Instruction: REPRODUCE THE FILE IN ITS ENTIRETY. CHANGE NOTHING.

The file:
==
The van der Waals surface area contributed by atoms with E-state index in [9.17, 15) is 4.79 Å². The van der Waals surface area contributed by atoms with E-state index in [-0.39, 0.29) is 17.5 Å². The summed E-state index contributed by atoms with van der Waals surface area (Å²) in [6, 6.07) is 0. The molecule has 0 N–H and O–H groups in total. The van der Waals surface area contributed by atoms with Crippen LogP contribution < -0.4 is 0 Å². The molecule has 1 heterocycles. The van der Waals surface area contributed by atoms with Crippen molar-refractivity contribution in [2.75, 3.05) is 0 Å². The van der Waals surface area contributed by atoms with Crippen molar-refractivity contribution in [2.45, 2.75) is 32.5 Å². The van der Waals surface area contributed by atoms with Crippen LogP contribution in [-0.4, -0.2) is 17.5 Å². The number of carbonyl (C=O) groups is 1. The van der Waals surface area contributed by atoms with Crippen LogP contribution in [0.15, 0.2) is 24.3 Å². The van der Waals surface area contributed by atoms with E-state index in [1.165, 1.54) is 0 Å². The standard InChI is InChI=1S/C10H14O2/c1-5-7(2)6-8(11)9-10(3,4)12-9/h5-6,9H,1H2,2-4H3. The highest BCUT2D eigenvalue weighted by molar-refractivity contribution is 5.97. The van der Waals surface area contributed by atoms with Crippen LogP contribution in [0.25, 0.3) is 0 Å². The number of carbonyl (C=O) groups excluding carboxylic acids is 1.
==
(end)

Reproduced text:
The van der Waals surface area contributed by atoms with E-state index in [9.17, 15) is 4.79 Å². The van der Waals surface area contributed by atoms with E-state index in [-0.39, 0.29) is 17.5 Å². The summed E-state index contributed by atoms with van der Waals surface area (Å²) in [6, 6.07) is 0. The molecule has 0 N–H and O–H groups in total. The van der Waals surface area contributed by atoms with Crippen LogP contribution < -0.4 is 0 Å². The molecule has 1 heterocycles. The van der Waals surface area contributed by atoms with Crippen molar-refractivity contribution in [2.75, 3.05) is 0 Å². The van der Waals surface area contributed by atoms with Crippen molar-refractivity contribution in [2.45, 2.75) is 32.5 Å². The van der Waals surface area contributed by atoms with Crippen LogP contribution in [-0.4, -0.2) is 17.5 Å². The number of carbonyl (C=O) groups is 1. The van der Waals surface area contributed by atoms with Crippen LogP contribution in [0.15, 0.2) is 24.3 Å². The van der Waals surface area contributed by atoms with E-state index in [1.165, 1.54) is 0 Å². The standard InChI is InChI=1S/C10H14O2/c1-5-7(2)6-8(11)9-10(3,4)12-9/h5-6,9H,1H2,2-4H3. The highest BCUT2D eigenvalue weighted by molar-refractivity contribution is 5.97. The van der Waals surface area contributed by atoms with Crippen LogP contribution in [0.25, 0.3) is 0 Å². The number of carbonyl (C=O) groups excluding carboxylic acids is 1.